for the relationships between its sequential steps. Step 1
and Step 2 of the model (Figure 1) are complex sets of psychobehavioral
characteristics that have their own internal structure, which we previously
The sequential relationship between awareness, self-treatment,
SMBG profile and future SH is stochastic (eg, a specific combination
of symptoms may or may not trigger self-treatment action; an appropriate
treatment behavior is a precursor to a safe SMBG profile only with
some probability). In addition, knowledge of SBMG readings, or profile,
as well as experience of SH results, with some probability, in feedback
about patients' awareness or behavior . This feedback may be negative
(eg, recurrent hypoglycemia may reduce symptom awareness, leading
to a "vicious cycle,"12
or positive (eg, knowledge about the SMBG profile could
lead to improvement in self-treatment behavior). Thus, the feed-forward
and feedback arrows in Figure 1 mark stochastic transitions22
and are subject to probability modeling and statistical
article, we give quantitative representations for each step of this model and
evaluate the feed-forward relationships of the model. Further investigation and
a repeated HHC assessment at the end of the study are needed to evaluate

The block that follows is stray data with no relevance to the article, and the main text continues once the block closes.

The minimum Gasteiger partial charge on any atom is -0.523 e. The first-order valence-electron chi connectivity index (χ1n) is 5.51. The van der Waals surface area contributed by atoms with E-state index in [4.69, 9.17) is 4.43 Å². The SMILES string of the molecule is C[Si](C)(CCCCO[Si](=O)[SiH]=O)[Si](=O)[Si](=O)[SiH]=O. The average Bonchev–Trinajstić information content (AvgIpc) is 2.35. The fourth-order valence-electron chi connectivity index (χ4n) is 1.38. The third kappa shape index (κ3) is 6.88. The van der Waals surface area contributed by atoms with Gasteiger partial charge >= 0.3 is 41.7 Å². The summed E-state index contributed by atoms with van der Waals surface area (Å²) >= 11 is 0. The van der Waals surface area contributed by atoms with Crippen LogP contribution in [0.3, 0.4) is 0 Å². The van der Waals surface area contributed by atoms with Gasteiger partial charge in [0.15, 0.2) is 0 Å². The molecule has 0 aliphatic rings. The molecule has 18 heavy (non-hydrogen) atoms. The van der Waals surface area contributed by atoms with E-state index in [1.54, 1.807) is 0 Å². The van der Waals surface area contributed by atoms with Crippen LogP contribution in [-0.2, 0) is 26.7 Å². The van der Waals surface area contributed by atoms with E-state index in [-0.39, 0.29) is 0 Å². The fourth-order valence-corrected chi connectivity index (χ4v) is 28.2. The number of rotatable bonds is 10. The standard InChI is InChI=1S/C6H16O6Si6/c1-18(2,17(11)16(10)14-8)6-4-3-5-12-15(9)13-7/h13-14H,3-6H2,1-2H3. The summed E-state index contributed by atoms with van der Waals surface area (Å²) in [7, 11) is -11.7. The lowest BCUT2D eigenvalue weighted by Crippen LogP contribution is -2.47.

feedback relationships. We conclude that the Autonomic Awareness Index is
related to long-term risk for SH, while the Neuroglycopenic Index mostly
reflects patients' frequency of exposure to low BG (as estimated by the Low BG
Index). In addition, the Low BG Index depends primarily on subjects'
self-treatment behaviors. Thus, interventions to improve such behaviors would
likely reduce subjects' recurrence of hypoglycemia. The latter is even more
important in light of the finding that self-treatment behavior (and the Low BG
Index) are, to a large extent, independent of symptom awareness.
Finally, our analyses
revealed the internal structure of the biobehavioral determinants of
hypoglycemia. The occurrence of future SH episodes was largely (and
approximately equally) dependent on two clearly identified linearly independent
factors: Symptom Awareness and Self-Treatment Behavior + the resulting SMBG
profile (Figure 2). In combination with history of SH, these factors predicted
52% of the variance in future SH episodes. Interestingly, the history of SH
that is largely considered to be the single best predictor of future SH3 contributed about 16% to that prediction.
The remainder of the variance was accounted for by current characteristics of
patients' behavior. The latter gives an optimistic perspective for a behavioral
treatment intended to reduce SH in T1DM.
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Table 1: Comparison of No Severe
Hypoglycemia with Severe Hypoglycemia Subjects
SH Mean (SD)
Autonomic Symptom Awareness
Neuroglycopenic Symptom Awareness
Low Blood Glucose index
- 4.2 (<.001)
*All t-tests have 94° of freedom.
SD = standard deviation; SH = severe
Table 2: Prediction of Future Severe
Hypoglycemia (r2 = 52%)
Variable in the Model
T (P Value)
Autonomic Symptom Awareness Index
Neuroglycopenic Symptom Awareness Index
Self-Treatment Behavior Index
Low Blood Glucose Index
1. Biobehavioral model
Figure 2. Risk for
future severe hypoglycemia is determined by two linearly independent factors
quantified by the Low Blood Glucose/Treatment Behavior Indices and
Autonomic/Neuroglycopenic Symptom Awareness Indices.